Series II: Wholesale 1-1/2" Canvas

Quick Overview

• Made to order in Los Angeles, CA
• Premium grade 1-1/2" canvas
• 3/4" Floater Frame available in: white, black, dark brown, natural & maple
• Signed by Artist
• Typically ships within 1 week
• To purchase a different size please contact us

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All prints are made to order in Los Angeles, California. We use premium grade paper and canvas to ensure the highest quality art  for our customers. Every piece is signed by the artist and inspected by our team before leaving our facility.

Our high-quality prints and custom canvases available to the trade includes: art dealers, not-for profits, retailers, and design professionals. We require you to register and provide tax exempt paperwork as necessary. The trade may also purchase retail prints offered to the public. Please contact us for information on retail minimums and wholesale purchases.

Orders are typically processed and shipped within 1 week. For larger custom orders an estimated timeframe will be provided. Upon shipment, tracking information will be sent via email. While we do not accept Wholesale returns, damaged items will be exchanged for new products. For instructions on how to issue a return request, please contact customer service.


Basophil: Basophils are the largest granulocyte and make up about 0.5-1% of circulating white blood cells in the body. They are part of the inflammatory response and coordinated immune response. Basophils are created and mature within the bone marrow. They have large cytoplasmic granules and a two-lobed nucleus. Cell surface proteins bind immunoglobulin, IgE, and help to mediate the secondary immune response. Basophils store histamine, a vasodilator and heparin, an anticoagulant. They can be recruited into tissues from circulating blood when needed to respond to allergic reactions.

Eosinophil: Eosinophils are a type of white blood cell that controls immune responses to allergies and asthma. They develop in the bone marrow during hematopoiesis and migrate into the blood where they will terminally differentiate and reside in tissue. They make up about 1-3% of white blood cells with bilobed nuclei.

Erythrocyte: Erythrocytes, also known as red blood cells (RBCs) are the most common type of blood cell and are responsible for delivering oxygen from the lungs to tissues through the circulatory system. RBC cytoplasm contains hemoglobin, a molecule containing iron to bind oxygen and give cells and blood their red color. They have an oval biconcave disk shape and lack a nucleus. Approximately 2.4 million new RBCs are created each second in the bone marrow. Cells circulate for 100-200 days before they are broken down and disposed of. They make up almost half of the blood’s volume and 84% of total cells in the human body.

Lymphocyte: Lymphocytes are a subtype of white blood cells which include natural killer cells, T cells, and B cells. They are the main cell in lymph, the fluid that flows through the lymphatic system. Various lymphocytes can be identified by their large nucleus. All lymphocytes are created in the bone marrow during hematopoiesis and come from a common progenitor before they differentiate into their distinct cell types in various regions in the body. Lymphocytes are known for their role in adaptive immunity as well as their differentiation after antigen exposure.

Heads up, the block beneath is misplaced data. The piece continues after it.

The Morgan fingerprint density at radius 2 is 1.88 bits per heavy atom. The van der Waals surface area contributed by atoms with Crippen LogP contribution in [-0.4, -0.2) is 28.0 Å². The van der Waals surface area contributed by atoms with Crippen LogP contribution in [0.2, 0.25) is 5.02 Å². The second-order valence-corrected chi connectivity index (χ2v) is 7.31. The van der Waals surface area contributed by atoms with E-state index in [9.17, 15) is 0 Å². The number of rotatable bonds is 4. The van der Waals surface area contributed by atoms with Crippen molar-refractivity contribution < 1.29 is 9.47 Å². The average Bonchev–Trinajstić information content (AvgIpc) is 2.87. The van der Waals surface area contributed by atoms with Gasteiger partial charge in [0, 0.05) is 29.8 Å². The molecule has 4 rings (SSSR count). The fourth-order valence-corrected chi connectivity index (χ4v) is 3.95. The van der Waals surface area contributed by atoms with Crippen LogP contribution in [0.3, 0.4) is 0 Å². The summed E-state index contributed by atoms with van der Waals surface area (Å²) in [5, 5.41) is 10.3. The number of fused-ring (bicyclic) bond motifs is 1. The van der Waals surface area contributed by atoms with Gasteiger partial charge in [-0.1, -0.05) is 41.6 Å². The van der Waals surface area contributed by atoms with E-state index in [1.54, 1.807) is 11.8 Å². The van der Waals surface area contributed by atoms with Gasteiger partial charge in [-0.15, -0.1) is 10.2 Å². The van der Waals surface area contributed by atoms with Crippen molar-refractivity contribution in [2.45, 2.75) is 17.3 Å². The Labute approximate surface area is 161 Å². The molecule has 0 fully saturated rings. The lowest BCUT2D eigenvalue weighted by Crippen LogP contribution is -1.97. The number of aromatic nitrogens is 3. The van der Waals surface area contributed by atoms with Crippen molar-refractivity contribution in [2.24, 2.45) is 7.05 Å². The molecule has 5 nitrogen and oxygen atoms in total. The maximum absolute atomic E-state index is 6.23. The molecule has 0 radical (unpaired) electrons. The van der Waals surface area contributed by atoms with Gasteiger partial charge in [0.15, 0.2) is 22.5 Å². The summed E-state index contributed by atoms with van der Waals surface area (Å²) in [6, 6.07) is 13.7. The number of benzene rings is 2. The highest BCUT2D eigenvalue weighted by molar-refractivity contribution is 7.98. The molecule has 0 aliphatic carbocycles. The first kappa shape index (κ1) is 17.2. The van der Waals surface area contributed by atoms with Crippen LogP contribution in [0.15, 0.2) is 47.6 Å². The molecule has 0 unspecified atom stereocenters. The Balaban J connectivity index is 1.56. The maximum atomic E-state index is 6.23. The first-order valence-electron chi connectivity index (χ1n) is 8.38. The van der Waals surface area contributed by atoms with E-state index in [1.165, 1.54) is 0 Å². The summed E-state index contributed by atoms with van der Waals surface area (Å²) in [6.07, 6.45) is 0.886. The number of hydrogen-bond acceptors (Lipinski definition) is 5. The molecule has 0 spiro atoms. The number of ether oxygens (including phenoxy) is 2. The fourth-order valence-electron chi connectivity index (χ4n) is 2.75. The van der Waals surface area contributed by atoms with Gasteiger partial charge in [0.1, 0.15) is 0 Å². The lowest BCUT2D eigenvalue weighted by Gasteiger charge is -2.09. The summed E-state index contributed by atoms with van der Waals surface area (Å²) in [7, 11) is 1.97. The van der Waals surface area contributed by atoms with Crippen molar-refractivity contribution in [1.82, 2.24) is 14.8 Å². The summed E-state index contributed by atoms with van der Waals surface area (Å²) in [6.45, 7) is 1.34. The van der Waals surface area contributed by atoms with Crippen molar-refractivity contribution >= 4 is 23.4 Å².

Macrophage: Macrophages are a type of white blood cell that digests pathogens and cellular debris through phagocytosis. They are found in almost all tissues and play a crucial role in innate immunity as well as in the initiation of adaptive immunity mechanisms through the recruiting of other cell types. Macrophages can both increase inflammation as well as decrease immune reactions by using differing types of macrophages. They are produced by circulating monocytes and differentiate into various forms within tissues.

Mast Cell: Mast cells are a type of granulocyte that plays a role in the immune system, wound healing and angiogenesis. They are found in most tissues surrounding blood vessels and nerves, specifically the skin, lungs, digestive tract, mouth and nose, as well as in the neuroimmune system in the brain. Mast cells are key players in the inflammatory process. When activated, they act as mediators to induce inflammation.

Monocyte: Monocytes are a type of white blood cell that differentiates into macrophages and dendritic cells. They have a large nucleus and cytoplasm with their main functions being phagocytosis, antigen presentation and cytokine production. They are involved in the innate immune system as well as play an influential role in the adaptive immune system. They are created in the bone marrow from monoblasts and move to circulating in the bloodstream for 1-3 days followed by tissues where they will continue to differentiate. Monocytes are responsible for protection against foreign substances and in the formation of various organs.

Natural Killer Cell: Natural killer (NK) cells are cytotoxic lymphocytes involved in the innate immune system by providing a rapid response to virus-infected cells and tumor formation. They are able to recognize stressed cells at day three days post-infection. NK cells are unique in that they do not require activation markers. NK cells differentiate and mature from a lymphoid progenitor in the bone marrow, lymph nodes, spleen, tonsils and thymus and then move into the bloodstream to circulate.

Neutrophil: Neutrophils are a type of granulocyte and make up 50-70% of white blood cells in the body. They play a role in the innate immune system. Neutrophils are formed in the bone marrow and differentiated into various cell types. They have phagocytic properties and are part of the first inflammatory response at the site of injury.